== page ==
Knowing when to get help with insurance problems improves the odds of obtaining the best possible settlement
Most people hate calling lawyers. Legal troubles are scary and having to get an attorney involved in a case is intimidating. However, there are times when a dispute with your insurance company over a property loss claim will require a third party to intercede on your behalf. But how do you know when to pick up the phone to get help with insurance problems?
Obviously, the vast majority of property insurance claims don’t end up in court. If you have a minor fender bender, settling the matter is usually simple. If a windstorm damages your roof, the cause of the loss is clear, and figuring out how much it’s going to cost to fix the roof is straightforward.
When deciding whether you need outside representation, consider the complexity of the claim. In general, the larger the loss, the more likely it will be that you’ll need an attorney to run interference between you and the insurance carrier. Many insurance companies train field adjusters to find ways to pay as little as possible. Not every company is like this but go into the claims process knowing that the insurance company may be more interested in shaving dollars off the settlement than in making you whole after a loss.
We had an unusual case that involved a palatial mansion perched on a mountainside high in the Colorado Rockies. The wealthy owner prized the home for its magnificent views. In one particularly nasty winter, an avalanche destroyed the home. The cause of the loss was clear, but making the homeowner whole again required legal action to get the insurance company to pay up.
At the heart of the dispute was the insurance company’s insistence that the home be rebuilt where it was, and that a wall would be installed to block any additional avalanches. The insurance company didn’t care about the views. It just wanted the matter settled as cheaply as possible.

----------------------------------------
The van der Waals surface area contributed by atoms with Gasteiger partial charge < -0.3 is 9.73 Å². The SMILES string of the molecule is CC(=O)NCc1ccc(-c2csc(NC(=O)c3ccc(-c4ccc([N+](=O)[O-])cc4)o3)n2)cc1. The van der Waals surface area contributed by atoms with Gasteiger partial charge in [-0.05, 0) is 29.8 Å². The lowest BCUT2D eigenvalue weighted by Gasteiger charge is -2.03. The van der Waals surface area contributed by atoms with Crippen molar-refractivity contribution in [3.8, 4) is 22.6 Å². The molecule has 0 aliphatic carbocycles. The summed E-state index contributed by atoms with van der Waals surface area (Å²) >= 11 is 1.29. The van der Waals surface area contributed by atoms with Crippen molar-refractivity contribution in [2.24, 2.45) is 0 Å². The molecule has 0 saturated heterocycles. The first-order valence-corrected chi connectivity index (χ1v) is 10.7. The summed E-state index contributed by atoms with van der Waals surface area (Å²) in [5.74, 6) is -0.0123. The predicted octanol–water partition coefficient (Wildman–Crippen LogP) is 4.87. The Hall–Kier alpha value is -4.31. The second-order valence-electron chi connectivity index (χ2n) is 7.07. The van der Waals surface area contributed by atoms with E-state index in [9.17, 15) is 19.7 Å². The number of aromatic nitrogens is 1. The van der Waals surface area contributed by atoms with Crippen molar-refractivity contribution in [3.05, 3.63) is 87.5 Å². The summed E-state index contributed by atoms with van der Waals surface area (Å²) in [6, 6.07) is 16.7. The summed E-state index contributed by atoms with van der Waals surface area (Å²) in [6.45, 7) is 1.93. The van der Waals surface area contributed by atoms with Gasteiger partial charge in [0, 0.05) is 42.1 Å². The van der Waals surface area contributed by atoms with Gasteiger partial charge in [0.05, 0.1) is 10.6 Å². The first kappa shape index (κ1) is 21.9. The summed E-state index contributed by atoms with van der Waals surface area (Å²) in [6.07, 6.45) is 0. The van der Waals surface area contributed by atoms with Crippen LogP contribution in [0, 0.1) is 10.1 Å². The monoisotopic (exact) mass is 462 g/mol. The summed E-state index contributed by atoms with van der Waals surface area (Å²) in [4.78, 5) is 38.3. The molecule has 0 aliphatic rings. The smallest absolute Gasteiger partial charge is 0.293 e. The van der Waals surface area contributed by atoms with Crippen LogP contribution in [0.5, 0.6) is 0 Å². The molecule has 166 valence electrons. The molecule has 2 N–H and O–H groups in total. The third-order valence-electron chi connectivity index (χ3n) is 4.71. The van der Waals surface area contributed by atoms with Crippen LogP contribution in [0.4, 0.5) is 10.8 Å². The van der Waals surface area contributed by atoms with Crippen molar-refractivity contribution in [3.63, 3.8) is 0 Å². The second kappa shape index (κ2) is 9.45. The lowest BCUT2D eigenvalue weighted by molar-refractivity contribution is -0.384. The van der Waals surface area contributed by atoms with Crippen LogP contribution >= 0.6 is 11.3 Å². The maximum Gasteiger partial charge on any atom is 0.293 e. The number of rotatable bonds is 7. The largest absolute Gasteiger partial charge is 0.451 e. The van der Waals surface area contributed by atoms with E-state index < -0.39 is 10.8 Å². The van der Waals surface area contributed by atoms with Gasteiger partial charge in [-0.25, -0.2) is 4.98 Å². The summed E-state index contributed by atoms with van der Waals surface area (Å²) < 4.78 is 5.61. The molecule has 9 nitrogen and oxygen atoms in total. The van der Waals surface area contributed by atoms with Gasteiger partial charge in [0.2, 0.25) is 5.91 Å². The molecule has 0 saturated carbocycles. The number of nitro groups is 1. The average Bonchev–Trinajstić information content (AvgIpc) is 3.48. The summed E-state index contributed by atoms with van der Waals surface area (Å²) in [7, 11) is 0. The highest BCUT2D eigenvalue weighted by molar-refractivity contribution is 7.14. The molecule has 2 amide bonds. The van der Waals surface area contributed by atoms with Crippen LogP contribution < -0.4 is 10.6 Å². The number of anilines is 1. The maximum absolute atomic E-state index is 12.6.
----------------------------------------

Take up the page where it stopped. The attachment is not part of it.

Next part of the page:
Naturally, the homeowner disagreed with the company’s plan and called me. We hired numerous experts who determined that moving the home to a different place on the property would greatly reduce further losses due to avalanches. It gets complicated, but it is possible to ascertain where avalanches are the most likely to occur. The case was finally settled when the insurance company agreed to rebuild the home in a safer spot, making a view-obscuring wall unnecessary.
The bottom line is that complex and costly claims may put you in an adversarial relationship with your insurance carrier. Insurance policies, regulations, and laws can make even an attorney’s head spin, which is why you need someone with specialized knowledge to navigate the claims process for you. Having a good attorney on your side gives you peace of mind and the best possible odds of receiving a fair settlement.